Network Rail has released their interim report into the Stonehaven rail crash and sets out immediate and long term action that must be completed to improve the railway against extreme weather.
The report does not pre-empt the formal investigation by the RAIB, but the initial reports suggest that the train struck a pile of rock and gravel before derailing.
Network Rail’s interim report assesses the current management of earthworks and sets out how to reduce the risk of landslips in the future.
Key findings also look at the reporting and responding of rainfall, and how they can be improved and strengthened and will help signallers to better manage trains in bad weather.
100s of sites across the UK have been inspected in the last three weeks to identify any issues requiring emergency intervention.
Transport Secretary Grant Shapps said: The incident at Stonehaven was a tragedy, and my heart goes out to the friends and family of driver Brett McCullough, conductor Donald Dinnie, and Christopher Stuchbury.
We owe it to those who lost their lives, were injured, and were affected by this incident to learn and act on every possible lesson to ensure this is never repeated. The independent investigation will enable us to understand exactly what went wrong and make sure it does not happen again.
We cannot delay learning the lessons. That is why I immediately commissioned this report and am making the interim findings available. I welcome the work setting out the challenges in adapting our rail infrastructure to cope with increasing extreme weather events caused by climate change. The task is now to overcome those challenges.
We will use the findings of this interim report to improve, shape and accelerate our work to build a more robust and resilient rail network so that our railway continues to be one of the safest in the world.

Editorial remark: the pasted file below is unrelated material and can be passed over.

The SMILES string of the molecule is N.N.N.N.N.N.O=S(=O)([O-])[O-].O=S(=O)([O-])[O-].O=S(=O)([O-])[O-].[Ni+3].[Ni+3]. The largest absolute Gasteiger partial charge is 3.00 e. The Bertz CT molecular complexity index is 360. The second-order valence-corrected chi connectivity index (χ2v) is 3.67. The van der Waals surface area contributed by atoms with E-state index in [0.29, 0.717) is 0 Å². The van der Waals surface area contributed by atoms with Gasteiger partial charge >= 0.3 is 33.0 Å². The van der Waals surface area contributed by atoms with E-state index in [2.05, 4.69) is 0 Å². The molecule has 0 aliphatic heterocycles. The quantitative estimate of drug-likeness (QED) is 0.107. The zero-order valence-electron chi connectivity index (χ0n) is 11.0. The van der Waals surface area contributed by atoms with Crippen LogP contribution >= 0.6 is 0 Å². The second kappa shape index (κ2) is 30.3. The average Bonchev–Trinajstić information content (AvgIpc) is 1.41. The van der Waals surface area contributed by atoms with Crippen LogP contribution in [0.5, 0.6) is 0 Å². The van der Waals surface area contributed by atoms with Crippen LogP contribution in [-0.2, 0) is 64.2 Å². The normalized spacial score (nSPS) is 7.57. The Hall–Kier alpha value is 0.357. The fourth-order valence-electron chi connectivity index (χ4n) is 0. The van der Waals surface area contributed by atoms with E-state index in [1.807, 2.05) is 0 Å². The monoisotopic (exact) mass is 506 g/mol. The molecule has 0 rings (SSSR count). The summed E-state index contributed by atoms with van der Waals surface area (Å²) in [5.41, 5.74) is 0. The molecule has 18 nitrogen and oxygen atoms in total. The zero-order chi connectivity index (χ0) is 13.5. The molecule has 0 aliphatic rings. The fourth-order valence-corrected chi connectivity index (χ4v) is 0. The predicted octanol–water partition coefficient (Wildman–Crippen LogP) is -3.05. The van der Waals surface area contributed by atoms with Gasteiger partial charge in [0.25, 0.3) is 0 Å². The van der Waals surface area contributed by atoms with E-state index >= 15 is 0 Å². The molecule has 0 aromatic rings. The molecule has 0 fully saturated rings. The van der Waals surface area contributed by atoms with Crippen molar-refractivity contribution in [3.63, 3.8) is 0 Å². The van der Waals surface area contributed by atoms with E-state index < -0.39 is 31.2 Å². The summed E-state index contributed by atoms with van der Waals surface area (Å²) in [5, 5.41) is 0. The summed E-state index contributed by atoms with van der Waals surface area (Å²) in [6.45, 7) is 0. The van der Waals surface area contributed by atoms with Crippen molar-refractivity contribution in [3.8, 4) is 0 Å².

Grant Shapps is writing to Iain Thomas, Chief Constable of Police Scotland, to recommend that PC Liam Mercer is commended for his bravery.
Network Rail Chief Executive Andrew Haines said: My thoughts remain with the families and friends of the 3 people who lost their lives, those who were injured and everybody affected by the tragedy at Stonehaven last month. We owe it to them, and all our passengers, to make sure we understand what happened and what more we should be doing to reduce the risk of it ever happening again.
We are all aware that we are increasingly seeing more incidents of severe weather and, as the report published today shows, earthworks and drainage infrastructure – some of which are more than 150 years old – prove to be a real challenge as the country experiences more heavy rainfall and flooding.
Our railway is one of the safest in Europe and tragic accidents are incredibly rare, but something went wrong on 12 August near Stonehaven, and it is a stark reminder that we must never take safety for granted. We are improving and accelerating our resilience work and will do everything we can to minimise the impact of weather on the safety and reliability of the railway as our climate continues to change.
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